SUPREME COURT OF THE STATE OF NEW YORK Appellate Division, Fourth Judicial Department
July 8, 2011
WILLIAM G. SWAVELY, AS EXECUTOR OF THE ESTATE OF LORRAINE M. SWAVELY, DECEASED,
ZHANDONG ZHOU, M.D., AND CARDIAC SURGERY ASSOCIATES OF CNY, P.C.,
Appeal from a judgment of the Supreme Court, Onondaga County (James P. Murphy, J.), entered August 25, 2010 in a medical malpractice action. The judgment dismissed the complaint upon a jury verdict of no cause of action.
Swavely v Zhou
Appellate Division, Fourth Department Published by New York State Law Reporting Bureau pursuant to Judiciary Law § 431.
This opinion is uncorrected and subject to revision before publication in the Official Reports.
Decided on July 8, 2011
PRESENT: CENTRA, J.P., FAHEY, SCONIERS, AND GREEN, JJ.
It is hereby ORDERED that the judgment so appealed from is unanimously reversed on the law without costs, the post-trial motion is granted, the verdict is set aside, the complaint is reinstated and a new trial is granted.
Plaintiff, as executor of the estate of his mother (decedent), appeals from an order in this medical malpractice action denying his motion pursuant to CPLR 4404 (a) seeking to set aside the jury verdict as inconsistent and against the weight of the evidence. Decedent died after the right ventricle of her heart was lacerated during a pericardial window procedure (hereafter, surgery) performed by Zhandong Zhou, M.D. (defendant). The jury determined that defendant was negligent but that his negligence was not a substantial factor in causing decedent's death. We note at the outset that the order was subsumed in the final judgment, from which no appeal was taken. In the exercise of our discretion, however, we treat the notice of appeal as valid and deem the appeal as taken from the judgment (see Cowley v Kahn, 298 AD2d 917; Hughes v Nussbaumer, Clarke & Velzy, 140 AD2d 988; see also CPLR 5520 [c]).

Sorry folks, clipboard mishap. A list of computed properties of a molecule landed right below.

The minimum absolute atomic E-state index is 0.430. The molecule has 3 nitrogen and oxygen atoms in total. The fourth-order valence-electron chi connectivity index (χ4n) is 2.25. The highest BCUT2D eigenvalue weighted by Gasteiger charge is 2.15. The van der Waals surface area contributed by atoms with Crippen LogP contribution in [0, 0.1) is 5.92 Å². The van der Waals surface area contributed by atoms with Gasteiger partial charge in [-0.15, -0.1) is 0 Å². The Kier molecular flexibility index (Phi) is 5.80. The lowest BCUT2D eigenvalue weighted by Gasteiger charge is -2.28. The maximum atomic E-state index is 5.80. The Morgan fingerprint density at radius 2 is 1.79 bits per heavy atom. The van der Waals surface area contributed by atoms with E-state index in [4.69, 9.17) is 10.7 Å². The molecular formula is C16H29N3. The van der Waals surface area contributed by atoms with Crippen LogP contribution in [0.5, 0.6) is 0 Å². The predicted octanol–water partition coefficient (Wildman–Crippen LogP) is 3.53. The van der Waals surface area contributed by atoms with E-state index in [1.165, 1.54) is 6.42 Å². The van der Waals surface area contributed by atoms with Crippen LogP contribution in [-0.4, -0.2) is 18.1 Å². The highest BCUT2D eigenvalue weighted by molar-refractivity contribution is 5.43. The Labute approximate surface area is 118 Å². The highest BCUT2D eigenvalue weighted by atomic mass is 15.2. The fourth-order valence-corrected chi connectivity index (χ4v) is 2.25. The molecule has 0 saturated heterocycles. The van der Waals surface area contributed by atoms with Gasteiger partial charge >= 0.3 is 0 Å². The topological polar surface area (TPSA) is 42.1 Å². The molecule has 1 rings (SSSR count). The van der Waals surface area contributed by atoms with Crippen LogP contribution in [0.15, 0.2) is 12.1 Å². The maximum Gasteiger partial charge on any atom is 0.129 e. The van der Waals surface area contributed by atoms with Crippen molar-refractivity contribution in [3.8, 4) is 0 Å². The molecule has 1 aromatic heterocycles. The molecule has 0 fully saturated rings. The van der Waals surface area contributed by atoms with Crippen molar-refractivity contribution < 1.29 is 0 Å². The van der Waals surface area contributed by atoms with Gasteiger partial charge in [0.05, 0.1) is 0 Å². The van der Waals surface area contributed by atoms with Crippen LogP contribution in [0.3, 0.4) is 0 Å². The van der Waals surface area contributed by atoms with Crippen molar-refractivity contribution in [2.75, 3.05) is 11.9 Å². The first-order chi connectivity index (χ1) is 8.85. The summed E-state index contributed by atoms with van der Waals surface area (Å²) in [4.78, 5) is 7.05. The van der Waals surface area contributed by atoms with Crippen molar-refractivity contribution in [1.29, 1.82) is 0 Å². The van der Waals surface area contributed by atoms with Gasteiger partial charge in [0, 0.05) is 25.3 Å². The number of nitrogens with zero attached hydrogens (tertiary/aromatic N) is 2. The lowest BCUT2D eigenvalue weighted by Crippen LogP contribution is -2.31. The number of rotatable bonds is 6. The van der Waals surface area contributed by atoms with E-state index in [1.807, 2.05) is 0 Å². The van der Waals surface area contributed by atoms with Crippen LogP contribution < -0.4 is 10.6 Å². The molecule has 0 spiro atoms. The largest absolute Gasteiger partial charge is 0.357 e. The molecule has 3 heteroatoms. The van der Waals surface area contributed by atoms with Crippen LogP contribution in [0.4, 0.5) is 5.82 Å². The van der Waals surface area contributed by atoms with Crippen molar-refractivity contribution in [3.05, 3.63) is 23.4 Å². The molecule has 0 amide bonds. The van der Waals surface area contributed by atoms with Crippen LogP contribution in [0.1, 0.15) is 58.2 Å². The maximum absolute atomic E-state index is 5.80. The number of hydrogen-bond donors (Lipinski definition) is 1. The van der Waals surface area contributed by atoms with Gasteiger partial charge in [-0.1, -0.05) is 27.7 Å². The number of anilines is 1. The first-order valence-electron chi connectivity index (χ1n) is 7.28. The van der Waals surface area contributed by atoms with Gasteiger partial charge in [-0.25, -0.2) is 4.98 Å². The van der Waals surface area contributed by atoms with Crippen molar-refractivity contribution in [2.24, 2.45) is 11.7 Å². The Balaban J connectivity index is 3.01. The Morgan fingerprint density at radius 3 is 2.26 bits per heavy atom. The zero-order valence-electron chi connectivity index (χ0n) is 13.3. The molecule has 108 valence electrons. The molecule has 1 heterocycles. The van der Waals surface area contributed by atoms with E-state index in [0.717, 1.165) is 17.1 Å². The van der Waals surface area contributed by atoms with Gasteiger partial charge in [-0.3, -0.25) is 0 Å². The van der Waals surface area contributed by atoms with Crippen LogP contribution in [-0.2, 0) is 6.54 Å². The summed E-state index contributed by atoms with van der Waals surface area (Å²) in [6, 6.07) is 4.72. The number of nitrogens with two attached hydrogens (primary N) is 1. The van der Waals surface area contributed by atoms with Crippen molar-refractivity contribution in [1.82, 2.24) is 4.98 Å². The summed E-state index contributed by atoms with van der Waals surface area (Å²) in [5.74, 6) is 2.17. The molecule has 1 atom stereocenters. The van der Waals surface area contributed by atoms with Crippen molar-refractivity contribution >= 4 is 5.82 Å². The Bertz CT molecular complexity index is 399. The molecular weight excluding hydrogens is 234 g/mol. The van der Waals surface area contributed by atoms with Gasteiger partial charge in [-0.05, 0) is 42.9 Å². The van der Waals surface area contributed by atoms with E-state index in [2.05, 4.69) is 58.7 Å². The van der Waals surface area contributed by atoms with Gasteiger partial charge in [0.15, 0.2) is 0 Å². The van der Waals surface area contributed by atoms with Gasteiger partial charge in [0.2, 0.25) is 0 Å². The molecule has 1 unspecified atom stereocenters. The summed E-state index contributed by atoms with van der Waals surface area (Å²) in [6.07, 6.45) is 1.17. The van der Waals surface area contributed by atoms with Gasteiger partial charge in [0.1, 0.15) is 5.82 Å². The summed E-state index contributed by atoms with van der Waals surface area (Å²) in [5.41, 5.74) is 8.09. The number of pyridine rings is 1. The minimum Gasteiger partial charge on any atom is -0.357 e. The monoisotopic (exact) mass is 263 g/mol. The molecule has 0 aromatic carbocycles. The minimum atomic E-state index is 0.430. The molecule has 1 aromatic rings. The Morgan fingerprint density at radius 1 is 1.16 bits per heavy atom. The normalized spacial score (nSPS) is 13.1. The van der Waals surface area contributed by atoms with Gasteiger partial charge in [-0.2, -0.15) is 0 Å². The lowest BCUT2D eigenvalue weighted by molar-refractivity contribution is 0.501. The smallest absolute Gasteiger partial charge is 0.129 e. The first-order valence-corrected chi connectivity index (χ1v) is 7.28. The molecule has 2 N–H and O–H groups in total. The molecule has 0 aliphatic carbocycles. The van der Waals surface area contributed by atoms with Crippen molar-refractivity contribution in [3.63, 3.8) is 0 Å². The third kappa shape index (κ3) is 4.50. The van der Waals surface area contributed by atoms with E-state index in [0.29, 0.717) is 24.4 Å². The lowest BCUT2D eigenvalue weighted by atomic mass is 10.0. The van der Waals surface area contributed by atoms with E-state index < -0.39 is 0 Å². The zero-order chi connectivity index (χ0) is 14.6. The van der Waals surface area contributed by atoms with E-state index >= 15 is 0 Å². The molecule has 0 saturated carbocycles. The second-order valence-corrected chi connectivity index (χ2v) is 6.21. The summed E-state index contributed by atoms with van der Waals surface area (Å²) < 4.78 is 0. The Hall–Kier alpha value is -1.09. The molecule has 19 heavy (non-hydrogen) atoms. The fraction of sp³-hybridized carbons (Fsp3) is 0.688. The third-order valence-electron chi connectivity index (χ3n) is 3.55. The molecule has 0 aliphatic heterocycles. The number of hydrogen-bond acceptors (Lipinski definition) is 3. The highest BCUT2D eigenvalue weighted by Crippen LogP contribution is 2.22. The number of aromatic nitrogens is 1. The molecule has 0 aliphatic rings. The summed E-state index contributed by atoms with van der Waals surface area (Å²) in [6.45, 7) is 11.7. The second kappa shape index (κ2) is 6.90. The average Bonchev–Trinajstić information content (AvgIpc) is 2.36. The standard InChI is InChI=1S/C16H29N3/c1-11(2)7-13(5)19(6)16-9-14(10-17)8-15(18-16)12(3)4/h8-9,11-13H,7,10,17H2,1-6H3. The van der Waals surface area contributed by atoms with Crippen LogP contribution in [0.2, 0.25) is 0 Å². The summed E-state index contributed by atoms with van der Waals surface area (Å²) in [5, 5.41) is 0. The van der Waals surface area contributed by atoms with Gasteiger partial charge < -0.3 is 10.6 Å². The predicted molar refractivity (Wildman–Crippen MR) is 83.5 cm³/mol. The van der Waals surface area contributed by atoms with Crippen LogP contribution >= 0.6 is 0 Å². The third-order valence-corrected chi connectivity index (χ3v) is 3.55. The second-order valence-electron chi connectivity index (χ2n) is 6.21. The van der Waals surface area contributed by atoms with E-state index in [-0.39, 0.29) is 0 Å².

Turning to the merits, we conclude that Supreme Court erred in denying plaintiff's motion. According to plaintiff, defendant was negligent in performing the surgery inasmuch as he "tore the decedent's right ventricle[,] leading to massive bleeding, cardiac arrest and anoxic brain damage." Plaintiff presented expert testimony to support that allegation, and defendant countered with contrary expert testimony. In finding that defendant was negligent, the jury presumably credited the testimony of plaintiff's expert on that issue and, here, "the issues of negligence and proximate cause were so inextricably interwoven as to make it logically impossible to find negligence without also finding proximate cause" (Rubin v Pecoraro, 141 AD2d 525, 527). We therefore conclude that the verdict could not have been reached upon any fair interpretation of the evidence because defendant's negligence necessarily contributed to the death of decedent (see Ahr v Karolewski, 32 AD3d 805, 806-807; see also Brenon v Tops Mkts. [appeal No. 2], 289 AD2d 1034, lv denied 98 NY2d 605). Although one of plaintiff's expert witnesses testified concerning several distinct acts performed or omitted by defendant during the surgery, plaintiff established a single instance of malpractice, i.e., the negligent performance of the surgery, during which defendant punctured decedent's heart and thereby caused her death. Thus, "[t]he jury's findings that the defendant . . . departed from accepted medical practice in performing surgery on [decedent], but that the departure was not a proximate cause of [decedent's death], was against the weight of the evidence since the issues are so inextricably interwoven as to make it logically impossible to find a departure without also finding proximate cause" (Lader v Sherman, 58 AD3d 809, 809; see Calderon v Irani, 296 AD2d 778, 778-779).
Entered: July 8, 2011
Patricia L. Morgan Clerk of the Court
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